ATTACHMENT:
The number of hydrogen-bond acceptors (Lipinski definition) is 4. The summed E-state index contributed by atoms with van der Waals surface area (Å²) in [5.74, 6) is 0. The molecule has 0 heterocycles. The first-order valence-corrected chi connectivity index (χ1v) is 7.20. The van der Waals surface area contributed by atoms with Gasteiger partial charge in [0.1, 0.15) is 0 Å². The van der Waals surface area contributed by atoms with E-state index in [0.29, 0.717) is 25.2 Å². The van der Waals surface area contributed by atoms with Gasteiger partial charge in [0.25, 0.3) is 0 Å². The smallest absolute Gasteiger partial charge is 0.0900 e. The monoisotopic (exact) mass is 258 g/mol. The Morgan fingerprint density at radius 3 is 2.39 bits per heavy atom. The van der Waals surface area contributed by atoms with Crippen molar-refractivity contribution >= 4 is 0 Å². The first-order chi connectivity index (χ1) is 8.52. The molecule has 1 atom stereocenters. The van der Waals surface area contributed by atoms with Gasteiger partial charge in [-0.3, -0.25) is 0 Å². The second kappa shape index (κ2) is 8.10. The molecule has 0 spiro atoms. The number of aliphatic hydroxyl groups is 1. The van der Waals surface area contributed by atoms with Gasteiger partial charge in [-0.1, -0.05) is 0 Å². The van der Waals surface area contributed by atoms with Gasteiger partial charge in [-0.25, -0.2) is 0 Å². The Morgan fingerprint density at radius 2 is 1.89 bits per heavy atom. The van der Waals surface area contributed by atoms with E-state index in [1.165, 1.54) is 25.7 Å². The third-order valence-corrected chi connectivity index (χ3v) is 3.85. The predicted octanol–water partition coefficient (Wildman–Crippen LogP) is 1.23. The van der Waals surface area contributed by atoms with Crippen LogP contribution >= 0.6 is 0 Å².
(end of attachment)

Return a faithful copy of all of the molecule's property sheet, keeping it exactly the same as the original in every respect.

The number of hydrogen-bond acceptors (Lipinski definition) is 4. The summed E-state index contributed by atoms with van der Waals surface area (Å²) in [5.74, 6) is 0. The molecule has 0 heterocycles. The first-order valence-corrected chi connectivity index (χ1v) is 7.20. The van der Waals surface area contributed by atoms with Gasteiger partial charge in [0.1, 0.15) is 0 Å². The van der Waals surface area contributed by atoms with E-state index in [0.29, 0.717) is 25.2 Å². The van der Waals surface area contributed by atoms with Gasteiger partial charge in [0.25, 0.3) is 0 Å². The smallest absolute Gasteiger partial charge is 0.0900 e. The monoisotopic (exact) mass is 258 g/mol. The Morgan fingerprint density at radius 3 is 2.39 bits per heavy atom. The van der Waals surface area contributed by atoms with Crippen molar-refractivity contribution >= 4 is 0 Å². The first-order chi connectivity index (χ1) is 8.52. The molecule has 1 atom stereocenters. The van der Waals surface area contributed by atoms with Gasteiger partial charge in [-0.3, -0.25) is 0 Å². The second kappa shape index (κ2) is 8.10. The molecule has 0 spiro atoms. The number of aliphatic hydroxyl groups is 1. The van der Waals surface area contributed by atoms with Gasteiger partial charge in [-0.1, -0.05) is 0 Å². The van der Waals surface area contributed by atoms with Gasteiger partial charge in [-0.25, -0.2) is 0 Å². The Morgan fingerprint density at radius 2 is 1.89 bits per heavy atom. The van der Waals surface area contributed by atoms with E-state index in [1.165, 1.54) is 25.7 Å². The third-order valence-corrected chi connectivity index (χ3v) is 3.85. The predicted octanol–water partition coefficient (Wildman–Crippen LogP) is 1.23. The van der Waals surface area contributed by atoms with Crippen LogP contribution >= 0.6 is 0 Å².